LCC is bridgeable to CBus, ATbus, Loconet, XpressNet, NCE, C/MRI, etc.

What Other Features does Layout Command Control Offer?

  • Transport Agnostic: it works on Ethernet, Wifi, RF, CAN, RS-422/485, etc.;
  • Sympathetic to the unique challenges of modular and large layouts;
  • Simple for the novice: plug and play, no setting of IDs or addresses, push-button programming;
  • Discoverable: A user can find out what devices are connected, and how they’re configured;
  • Expandable and extensible: new functionality to be added easily.

To do this, LCC has:

  • No central control: a computer may optionally be attached to aid in configuration, debugging or operations, but is not required for the system to work;
  • Preassigned IDs: world-wide unique – so no address conflicts;
  • Large IDs: large enough to accommodate legacy addresses and future systems;
  • Events, Datagrams, and Streams: to handle small, medium and and continuous messages;
  • System Messages dealing with system-level processes such as node announcement, description, and status.
  • Interest-based routing and filtering.
  • Self-description and self-documentation: stored on the node;
  • Orthogonal protocols: new ones can be added easily.

What can I do with Layout Command Control?

Anything. LCC is designed to be used for almost any task you can dream of.

LCC is compatible with DCC, and even Analog layouts can implement LCC for their purposes. It doesn't replace DCC, it enhances it. Signalling systems, structure lighting, and even room lighting can be controlled using LCC devices, present and future. LCC was designed with a capacity ten to a hundred times greater than the typical throttle bus, making things possible without sacrificing performance.

What is Required to Get Started with Layout Command Control?

LCC-compatible devices. Designed for LCC, based on the LCC Standard. Devices are now becoming available, see below, and should cost about the same as other system's devices. Also, it should be easy to implement on your layout.

Availability of Layout Command Control Devices

As of Jan 2016 LCC compatible devices are becoming available. The best way to encourage more LCC devices is to ask the manufacturers what they plan to do, and if they plan to make the devices you want.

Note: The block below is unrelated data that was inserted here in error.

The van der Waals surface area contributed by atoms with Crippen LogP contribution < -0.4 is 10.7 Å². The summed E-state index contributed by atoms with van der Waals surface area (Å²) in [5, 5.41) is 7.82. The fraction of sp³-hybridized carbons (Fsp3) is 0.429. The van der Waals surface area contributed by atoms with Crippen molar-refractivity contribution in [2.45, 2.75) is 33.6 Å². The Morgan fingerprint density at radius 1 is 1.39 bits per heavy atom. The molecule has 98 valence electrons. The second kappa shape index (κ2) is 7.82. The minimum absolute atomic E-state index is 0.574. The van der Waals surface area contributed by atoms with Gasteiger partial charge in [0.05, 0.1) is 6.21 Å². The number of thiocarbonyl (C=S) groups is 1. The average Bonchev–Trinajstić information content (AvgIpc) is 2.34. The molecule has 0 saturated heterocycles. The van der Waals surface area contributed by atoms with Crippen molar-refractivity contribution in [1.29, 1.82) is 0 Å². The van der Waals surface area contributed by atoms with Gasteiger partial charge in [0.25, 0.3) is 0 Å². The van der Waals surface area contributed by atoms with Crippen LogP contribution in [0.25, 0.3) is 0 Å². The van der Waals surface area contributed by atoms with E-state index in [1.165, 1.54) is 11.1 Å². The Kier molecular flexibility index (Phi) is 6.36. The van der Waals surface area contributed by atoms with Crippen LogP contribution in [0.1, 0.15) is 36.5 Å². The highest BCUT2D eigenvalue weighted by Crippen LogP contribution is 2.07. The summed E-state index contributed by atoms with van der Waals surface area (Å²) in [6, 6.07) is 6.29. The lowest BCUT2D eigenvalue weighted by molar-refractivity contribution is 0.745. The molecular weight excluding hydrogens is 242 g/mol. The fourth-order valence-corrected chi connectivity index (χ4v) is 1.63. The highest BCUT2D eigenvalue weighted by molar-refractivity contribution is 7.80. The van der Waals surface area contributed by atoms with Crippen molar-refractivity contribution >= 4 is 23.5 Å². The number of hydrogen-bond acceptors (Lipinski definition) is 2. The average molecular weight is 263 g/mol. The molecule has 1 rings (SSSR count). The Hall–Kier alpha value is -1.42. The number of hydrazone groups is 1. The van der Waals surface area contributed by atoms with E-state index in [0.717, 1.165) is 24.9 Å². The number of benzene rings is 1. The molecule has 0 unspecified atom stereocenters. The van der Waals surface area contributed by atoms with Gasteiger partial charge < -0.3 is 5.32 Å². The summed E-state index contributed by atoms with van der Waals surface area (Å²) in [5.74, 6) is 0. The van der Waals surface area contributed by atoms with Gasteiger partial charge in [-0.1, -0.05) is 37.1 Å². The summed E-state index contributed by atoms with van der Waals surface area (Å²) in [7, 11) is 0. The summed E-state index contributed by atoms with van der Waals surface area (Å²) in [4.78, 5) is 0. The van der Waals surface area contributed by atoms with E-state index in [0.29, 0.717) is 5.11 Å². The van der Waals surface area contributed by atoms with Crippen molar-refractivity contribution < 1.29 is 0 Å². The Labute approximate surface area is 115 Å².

Layout Command Control Compatible Devices

LCC is extremely flexible and easily adapted to a wide variety of products. Virtually anything you imagine could be implemented with LCC.

  • signal systems,
  • intercoms,
  • structure lighting,
  • room lighting

Why was Layout Command Control not Integrated into Digital Command Control?

The DCC command bus was designed to carry repetitive mobile decoder commands and occasional accessory commands in one direction only. The LCC bus is designed to carry individual commands, at high speeds, in both directions. This allows it to accommodate many more commands. When DCC was created a low volume unidirectional bus was considered adequate, and most systems were not even very demanding of that bus. The LCC bus was designed for a lot more capacity, in both directions, giving it ten to a 1000 times more throughput and flexibility.

Programming and Layout Command Control

Yes, some configuration is usually required, but the developers learned some valuable lessons from DCC programming frustrations.

Instead of cryptic CV numbers and bit values, the LCC is designed to be configured using plain language option names with understandable values in the data fields, either directly entered by you, or selected using drop-down menu options.

Further Reading

If you want to know more, read the LCC FAQ posted by the NMRA. The LCC standard was and is being developed in public by the OpenLCB group. Further protocols are being actively developed, and may be adopted by the NMRA as part of LCC in the future. Because OpenLCB is designed as a family of protocols which are independent, the addition of new protocols should be straight-forward, and maintain backwards compatibility. Please refer to the OpenLCB website for the latest developments. A discussion group is maintained at OpenLCB chat.

The NMRA Standards and Technical notes are available as a Zip file.

The NMRA also has video on LCC on their website. (Introduction to Layout Command Control (LCC) Presented by Balazs Racz, David Harris and Stuart Baker, 2016 National Convention - Indianapolis, IA)

Available Layout Command Control Devices

RR-CirKits

RR-CirKits has announced several LCC products which are available for sale now.

LCC Buffer-USB

It will allow you to directly connect a CAN bus to your computer.

Features:

  • NMRA CAN bus LCC to USB interface.
  • 2,500 Volt Digital isolation between CAN bus LCC and USB port.
  • Simplify your LCC configuration and/or use a PC based CTC. Compatible with JMRI and other software.
  • Type B USB connector for computer connection.
  • Dual RJ45 connectors for LCC loop through connections.

Read the flyer here.

Signal LCC